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Time for an Evangelical and Catholic Alliance for the Common Good Comments

We must join together and reassert in an age of relativism that there are objective truths which can be known, principles by which we can form truly free societies, and rights endowed upon us by God.The American founders carried such a vision into the experiment in ordered liberty called the United States of America. However, they did not come up with this ennobling and enabling vision on their own. They received it from the treasury of ... Continue Reading

11 - 15 of 15 Comments

  1. Jeffrey Caperton
    1 year ago

    Deacon Fournier,

    I generally do not address you directly with my own input (For lack of a better term), but this is one time I feel I must.

    I grew up Protestant Evangelical only to leave them as an adult because I found the "Protestant Ethic" essentially no ethos at all. For many Evangelicals, Christianity is no quest for the virtuous life as taught by Christ, nor is there any real quest for truth. For many of them, and I found this particularly true living in the South for a number of years, Christianity is simply a means of self-exaltation while pointing an accusatory finger at others. For the most part, while I found a number of Evangelicals noisy about their Christian beliefs, they were atheist in practice. There are a number of theological and philosophical issues I have with Protestants as well, particularly their harsh attitudes towards those who are poor, and I have not even mentioned the anti-Catholicism that is prevalent in Evangelical circles.

    Before going any further, I do need to add that I knew many Evangelicals whose lives reflected well their profession of faith and it was their witness that kept me in the Christian fold until I joined the Catholic Church as an adult, and I am very proud of my decision to join the Catholic Church. While I have since come to learn that Catholic ideals, particularly among American Catholics, are more on paper than in practice, paper is enough for me as it provides me with a blueprint of the person I am striving to be. The Protestant blueprint was just too cruel for me.

    I do not want to form an alliance with these people as you suggest. I think Catholicism can stand on it's own, and has for centuries, without the need to become pragmatic and form an alliance with those who would rather we did not exist. I realize that Jesus once told his disciples that those who are not against are for us, but, while we may have a few common ideals with Protestant Evangelicals, the fact is, Protestant Evangelicals, in general, are not for us.

  2. Tim Dooling
    1 year ago

    The previous commentator mentions that all religions have common values. If there were not so many so-called Religions who are in business- that is the churches that pop up out of nowhere except the un-godly desires of the people who form them.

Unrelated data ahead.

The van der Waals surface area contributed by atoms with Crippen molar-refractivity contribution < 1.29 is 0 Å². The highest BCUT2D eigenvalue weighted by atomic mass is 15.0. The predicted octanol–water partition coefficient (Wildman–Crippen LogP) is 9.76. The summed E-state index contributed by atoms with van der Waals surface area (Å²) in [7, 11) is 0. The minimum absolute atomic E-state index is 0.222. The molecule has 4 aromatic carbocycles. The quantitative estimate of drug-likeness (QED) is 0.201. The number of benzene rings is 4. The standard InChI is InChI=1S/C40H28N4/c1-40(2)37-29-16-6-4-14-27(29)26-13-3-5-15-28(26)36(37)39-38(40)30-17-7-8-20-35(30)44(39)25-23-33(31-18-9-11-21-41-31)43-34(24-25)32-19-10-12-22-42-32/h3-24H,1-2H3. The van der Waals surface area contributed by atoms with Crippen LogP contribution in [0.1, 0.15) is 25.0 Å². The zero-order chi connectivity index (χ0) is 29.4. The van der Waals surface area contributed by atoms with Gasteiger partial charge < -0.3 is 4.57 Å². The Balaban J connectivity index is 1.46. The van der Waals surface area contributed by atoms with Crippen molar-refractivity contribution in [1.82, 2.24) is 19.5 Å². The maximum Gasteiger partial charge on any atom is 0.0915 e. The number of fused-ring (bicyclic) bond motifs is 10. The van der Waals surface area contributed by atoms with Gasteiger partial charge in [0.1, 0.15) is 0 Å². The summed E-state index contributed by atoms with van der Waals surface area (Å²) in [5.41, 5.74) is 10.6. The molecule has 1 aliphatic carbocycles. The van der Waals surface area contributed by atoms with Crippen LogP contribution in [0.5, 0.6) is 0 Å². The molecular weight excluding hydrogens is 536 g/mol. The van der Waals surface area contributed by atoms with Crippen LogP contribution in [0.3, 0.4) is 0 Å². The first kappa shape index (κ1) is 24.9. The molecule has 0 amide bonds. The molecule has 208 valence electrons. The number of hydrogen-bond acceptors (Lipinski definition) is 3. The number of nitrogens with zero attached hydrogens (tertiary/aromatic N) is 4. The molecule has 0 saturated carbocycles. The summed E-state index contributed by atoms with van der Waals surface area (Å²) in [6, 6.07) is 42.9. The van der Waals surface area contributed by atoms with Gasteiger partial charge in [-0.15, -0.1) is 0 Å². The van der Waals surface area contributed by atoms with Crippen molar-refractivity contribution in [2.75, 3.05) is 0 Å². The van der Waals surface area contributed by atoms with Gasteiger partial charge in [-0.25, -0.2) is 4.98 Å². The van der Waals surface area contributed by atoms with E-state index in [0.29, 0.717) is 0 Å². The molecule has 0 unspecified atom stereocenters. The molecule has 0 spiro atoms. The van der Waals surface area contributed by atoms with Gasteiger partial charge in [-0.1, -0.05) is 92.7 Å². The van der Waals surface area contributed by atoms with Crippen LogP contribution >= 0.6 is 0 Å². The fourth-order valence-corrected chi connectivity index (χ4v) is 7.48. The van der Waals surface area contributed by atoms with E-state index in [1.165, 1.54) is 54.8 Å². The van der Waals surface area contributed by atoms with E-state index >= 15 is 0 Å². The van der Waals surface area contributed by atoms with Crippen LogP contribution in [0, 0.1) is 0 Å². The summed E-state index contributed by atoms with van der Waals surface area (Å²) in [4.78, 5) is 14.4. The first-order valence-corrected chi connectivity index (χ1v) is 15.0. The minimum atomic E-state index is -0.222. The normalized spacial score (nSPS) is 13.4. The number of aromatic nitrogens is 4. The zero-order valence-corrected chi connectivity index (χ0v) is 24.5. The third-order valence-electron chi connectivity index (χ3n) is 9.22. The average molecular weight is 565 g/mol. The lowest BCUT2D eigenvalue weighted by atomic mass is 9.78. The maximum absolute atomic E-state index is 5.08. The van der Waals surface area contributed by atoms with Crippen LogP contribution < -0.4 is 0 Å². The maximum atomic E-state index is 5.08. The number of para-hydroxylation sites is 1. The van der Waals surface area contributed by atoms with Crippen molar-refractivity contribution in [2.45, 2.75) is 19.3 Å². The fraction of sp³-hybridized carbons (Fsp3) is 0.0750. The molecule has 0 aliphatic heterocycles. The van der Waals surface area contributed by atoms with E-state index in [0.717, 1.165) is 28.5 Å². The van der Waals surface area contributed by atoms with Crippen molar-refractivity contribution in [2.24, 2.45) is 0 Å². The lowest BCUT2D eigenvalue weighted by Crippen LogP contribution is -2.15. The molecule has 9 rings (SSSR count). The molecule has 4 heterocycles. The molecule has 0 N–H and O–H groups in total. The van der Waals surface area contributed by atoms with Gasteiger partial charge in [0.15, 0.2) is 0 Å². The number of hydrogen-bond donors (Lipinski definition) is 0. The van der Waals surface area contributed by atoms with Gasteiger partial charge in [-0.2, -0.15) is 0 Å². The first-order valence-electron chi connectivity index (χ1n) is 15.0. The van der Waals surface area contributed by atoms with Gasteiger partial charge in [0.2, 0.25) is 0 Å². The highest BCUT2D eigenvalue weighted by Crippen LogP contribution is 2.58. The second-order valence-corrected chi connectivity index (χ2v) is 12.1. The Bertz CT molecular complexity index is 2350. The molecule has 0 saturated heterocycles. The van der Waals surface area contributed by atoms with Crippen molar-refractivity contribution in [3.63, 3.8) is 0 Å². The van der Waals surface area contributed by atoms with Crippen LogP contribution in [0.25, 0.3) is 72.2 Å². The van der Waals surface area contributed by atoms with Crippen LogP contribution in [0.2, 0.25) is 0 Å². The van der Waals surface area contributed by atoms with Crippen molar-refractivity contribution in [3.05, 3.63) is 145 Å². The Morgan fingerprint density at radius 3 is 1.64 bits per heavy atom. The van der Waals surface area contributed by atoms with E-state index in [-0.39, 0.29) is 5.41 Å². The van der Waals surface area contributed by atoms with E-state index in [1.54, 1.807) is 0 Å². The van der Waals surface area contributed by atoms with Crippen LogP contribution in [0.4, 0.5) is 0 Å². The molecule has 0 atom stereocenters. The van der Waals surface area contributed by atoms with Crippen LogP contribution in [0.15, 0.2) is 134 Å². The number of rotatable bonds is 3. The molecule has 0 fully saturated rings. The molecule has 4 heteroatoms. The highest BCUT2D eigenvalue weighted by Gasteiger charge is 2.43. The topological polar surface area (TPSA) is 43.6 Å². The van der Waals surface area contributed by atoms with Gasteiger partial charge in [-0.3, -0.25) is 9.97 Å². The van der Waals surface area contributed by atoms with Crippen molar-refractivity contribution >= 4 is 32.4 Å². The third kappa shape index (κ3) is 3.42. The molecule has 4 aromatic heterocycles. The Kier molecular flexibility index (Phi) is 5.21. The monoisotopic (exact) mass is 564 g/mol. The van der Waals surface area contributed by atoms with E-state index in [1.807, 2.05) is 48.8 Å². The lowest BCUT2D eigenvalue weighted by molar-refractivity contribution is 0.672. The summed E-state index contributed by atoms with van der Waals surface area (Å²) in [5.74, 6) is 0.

Mainline Religions, for the most part, hold common human values- except when it comes to the Right to Life, same-sex Marriage, and Homosexuality.
    There are Christian churches, and some segments of the Jewish population, who support Abortion, Same-sex Marriage, and Homosexuality.
    I include the Jewish Churches, because Christianity flows from the Old Testament, the Prophets, Jesus Christ, and the Apostles. We are Judaeo - Christians.
    I fully support getting closer with True Evangelists who believe fully in both the Old and New Testament.
    It would be wrong to approach that kind of a relationship for either side to proceed on the basis of Converting the other side. Let the Holy Spirit be the guide for all.
    We can all be certain god knows what He is doing. Tim Dooling

  3. Peter Northcott
    1 year ago

    ...But sadly, from my experience (I am in England), Evangelicals use this 'collaboration' only when they can't do something on their own, but needless to say, they use it as an opportunity to proselytise Catholics too.

    Many Catholics are poorly catechised and get sucked into the feel good factor when invited to 'try out' their services - 'as an ecumenical gesture' - and leave the Church. I know of four this year who've left our congregation for one of the 'house churches' in our town through this 'collaboration'.

    When challenged, the Evangelicals insist that these Catholics left freely, but a few months later if you meet these new 'converts' in the town, they come out with the same old trope: how 'dead' the Catholic Church is, and how much what they've got is real Christianity at last...

  4. abey
    1 year ago

    It is also wise to note that many a Evangelicals have come into the falling away or in the borderlines of Apostasy, not preaching the Bible in its fulness like against the Abortion & Gay Agendas fearing the threats of "hate speech" to conveniently moving away into Prosperity & Social Gospels falling into the New Agers, even through music & mayhem thus contradicting the "essence" of the faith, which is to the salvation.

  5. Deacon Alan Morris
    1 year ago

    I think we are remiss in considering these to be "Christian" values only. All the world religions share the respect for the dignity of every human person. These are not just "Christian" values but rather values instilled in every person by God (however we perceive God). These values, however, compete with the values in our society that favor individual rights and freedoms over the common good of society.


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